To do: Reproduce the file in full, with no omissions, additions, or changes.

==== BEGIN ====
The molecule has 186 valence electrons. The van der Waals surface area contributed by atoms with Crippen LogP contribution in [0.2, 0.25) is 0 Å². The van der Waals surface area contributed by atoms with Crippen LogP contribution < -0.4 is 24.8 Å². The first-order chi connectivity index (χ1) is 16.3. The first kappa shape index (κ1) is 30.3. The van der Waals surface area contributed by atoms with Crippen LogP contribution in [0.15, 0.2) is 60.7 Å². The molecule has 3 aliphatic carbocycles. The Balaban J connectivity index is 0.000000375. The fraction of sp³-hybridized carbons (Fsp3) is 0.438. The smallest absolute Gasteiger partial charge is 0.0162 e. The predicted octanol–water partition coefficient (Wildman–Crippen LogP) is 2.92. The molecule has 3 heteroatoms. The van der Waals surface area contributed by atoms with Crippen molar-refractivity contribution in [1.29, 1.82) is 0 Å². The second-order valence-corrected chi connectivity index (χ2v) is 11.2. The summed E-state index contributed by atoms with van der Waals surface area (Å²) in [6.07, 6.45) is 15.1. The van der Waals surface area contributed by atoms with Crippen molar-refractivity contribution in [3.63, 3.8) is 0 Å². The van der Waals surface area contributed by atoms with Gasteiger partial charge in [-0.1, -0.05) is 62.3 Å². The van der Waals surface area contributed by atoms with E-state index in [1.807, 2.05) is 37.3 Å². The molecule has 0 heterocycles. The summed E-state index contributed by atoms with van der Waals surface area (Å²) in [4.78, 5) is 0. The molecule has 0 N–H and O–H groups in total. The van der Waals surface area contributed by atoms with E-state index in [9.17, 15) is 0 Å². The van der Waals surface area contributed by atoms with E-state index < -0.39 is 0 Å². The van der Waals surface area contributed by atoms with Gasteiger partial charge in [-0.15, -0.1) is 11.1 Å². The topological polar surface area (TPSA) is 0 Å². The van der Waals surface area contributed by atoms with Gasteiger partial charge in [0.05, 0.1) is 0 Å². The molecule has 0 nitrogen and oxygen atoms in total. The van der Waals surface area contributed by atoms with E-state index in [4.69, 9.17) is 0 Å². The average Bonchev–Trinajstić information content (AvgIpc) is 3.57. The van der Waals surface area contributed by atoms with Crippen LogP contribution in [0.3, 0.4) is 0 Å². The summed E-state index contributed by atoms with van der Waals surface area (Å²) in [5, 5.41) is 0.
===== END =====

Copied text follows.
The molecule has 186 valence electrons. The van der Waals surface area contributed by atoms with Crippen LogP contribution in [0.2, 0.25) is 0 Å². The van der Waals surface area contributed by atoms with Crippen LogP contribution < -0.4 is 24.8 Å². The first-order chi connectivity index (χ1) is 16.3. The first kappa shape index (κ1) is 30.3. The van der Waals surface area contributed by atoms with Crippen LogP contribution in [0.15, 0.2) is 60.7 Å². The molecule has 3 aliphatic carbocycles. The Balaban J connectivity index is 0.000000375. The fraction of sp³-hybridized carbons (Fsp3) is 0.438. The smallest absolute Gasteiger partial charge is 0.0162 e. The predicted octanol–water partition coefficient (Wildman–Crippen LogP) is 2.92. The molecule has 3 heteroatoms. The van der Waals surface area contributed by atoms with Crippen molar-refractivity contribution in [1.29, 1.82) is 0 Å². The second-order valence-corrected chi connectivity index (χ2v) is 11.2. The summed E-state index contributed by atoms with van der Waals surface area (Å²) in [6.07, 6.45) is 15.1. The van der Waals surface area contributed by atoms with Crippen molar-refractivity contribution in [3.63, 3.8) is 0 Å². The van der Waals surface area contributed by atoms with Gasteiger partial charge in [-0.1, -0.05) is 62.3 Å². The van der Waals surface area contributed by atoms with E-state index in [1.807, 2.05) is 37.3 Å². The molecule has 0 heterocycles. The summed E-state index contributed by atoms with van der Waals surface area (Å²) in [4.78, 5) is 0. The molecule has 0 N–H and O–H groups in total. The van der Waals surface area contributed by atoms with E-state index in [9.17, 15) is 0 Å². The van der Waals surface area contributed by atoms with E-state index < -0.39 is 0 Å². The van der Waals surface area contributed by atoms with Gasteiger partial charge in [-0.15, -0.1) is 11.1 Å². The topological polar surface area (TPSA) is 0 Å². The van der Waals surface area contributed by atoms with Gasteiger partial charge in [0.05, 0.1) is 0 Å². The molecule has 0 nitrogen and oxygen atoms in total. The van der Waals surface area contributed by atoms with E-state index in [4.69, 9.17) is 0 Å². The average Bonchev–Trinajstić information content (AvgIpc) is 3.57. The van der Waals surface area contributed by atoms with Crippen LogP contribution in [0.3, 0.4) is 0 Å². The summed E-state index contributed by atoms with van der Waals surface area (Å²) in [5, 5.41) is 0.